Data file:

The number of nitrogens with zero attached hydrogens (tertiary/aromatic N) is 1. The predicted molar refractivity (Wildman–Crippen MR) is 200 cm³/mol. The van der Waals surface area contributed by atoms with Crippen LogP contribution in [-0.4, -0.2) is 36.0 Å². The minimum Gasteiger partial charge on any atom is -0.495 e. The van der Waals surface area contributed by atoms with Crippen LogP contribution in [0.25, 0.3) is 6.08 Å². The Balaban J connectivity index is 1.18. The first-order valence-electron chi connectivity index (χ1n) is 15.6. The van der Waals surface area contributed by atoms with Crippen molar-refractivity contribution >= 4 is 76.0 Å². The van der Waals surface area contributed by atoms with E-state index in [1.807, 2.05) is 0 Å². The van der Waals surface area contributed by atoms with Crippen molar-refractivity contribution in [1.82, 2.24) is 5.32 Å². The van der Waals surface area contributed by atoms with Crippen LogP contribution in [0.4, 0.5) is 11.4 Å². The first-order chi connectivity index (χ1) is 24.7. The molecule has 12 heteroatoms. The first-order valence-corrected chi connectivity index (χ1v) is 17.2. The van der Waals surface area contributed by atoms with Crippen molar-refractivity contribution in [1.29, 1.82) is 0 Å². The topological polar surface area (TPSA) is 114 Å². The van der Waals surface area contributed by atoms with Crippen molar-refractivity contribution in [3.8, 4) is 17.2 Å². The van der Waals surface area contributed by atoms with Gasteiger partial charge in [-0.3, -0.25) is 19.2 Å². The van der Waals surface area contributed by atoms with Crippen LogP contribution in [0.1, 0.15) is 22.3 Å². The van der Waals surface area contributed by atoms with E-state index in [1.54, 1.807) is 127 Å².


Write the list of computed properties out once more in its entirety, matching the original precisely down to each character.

The number of nitrogens with zero attached hydrogens (tertiary/aromatic N) is 1. The predicted molar refractivity (Wildman–Crippen MR) is 200 cm³/mol. The van der Waals surface area contributed by atoms with Crippen LogP contribution in [-0.4, -0.2) is 36.0 Å². The minimum Gasteiger partial charge on any atom is -0.495 e. The van der Waals surface area contributed by atoms with Crippen LogP contribution in [0.25, 0.3) is 6.08 Å². The Balaban J connectivity index is 1.18. The first-order valence-electron chi connectivity index (χ1n) is 15.6. The van der Waals surface area contributed by atoms with Crippen molar-refractivity contribution >= 4 is 76.0 Å². The van der Waals surface area contributed by atoms with E-state index in [1.807, 2.05) is 0 Å². The van der Waals surface area contributed by atoms with Crippen molar-refractivity contribution in [1.82, 2.24) is 5.32 Å². The van der Waals surface area contributed by atoms with Crippen LogP contribution in [0.4, 0.5) is 11.4 Å². The first-order chi connectivity index (χ1) is 24.7. The molecule has 12 heteroatoms. The first-order valence-corrected chi connectivity index (χ1v) is 17.2. The van der Waals surface area contributed by atoms with Crippen molar-refractivity contribution in [1.29, 1.82) is 0 Å². The topological polar surface area (TPSA) is 114 Å². The van der Waals surface area contributed by atoms with Crippen molar-refractivity contribution in [3.8, 4) is 17.2 Å². The van der Waals surface area contributed by atoms with Gasteiger partial charge in [-0.3, -0.25) is 19.2 Å². The van der Waals surface area contributed by atoms with Crippen LogP contribution in [0.1, 0.15) is 22.3 Å². The van der Waals surface area contributed by atoms with E-state index in [1.54, 1.807) is 127 Å².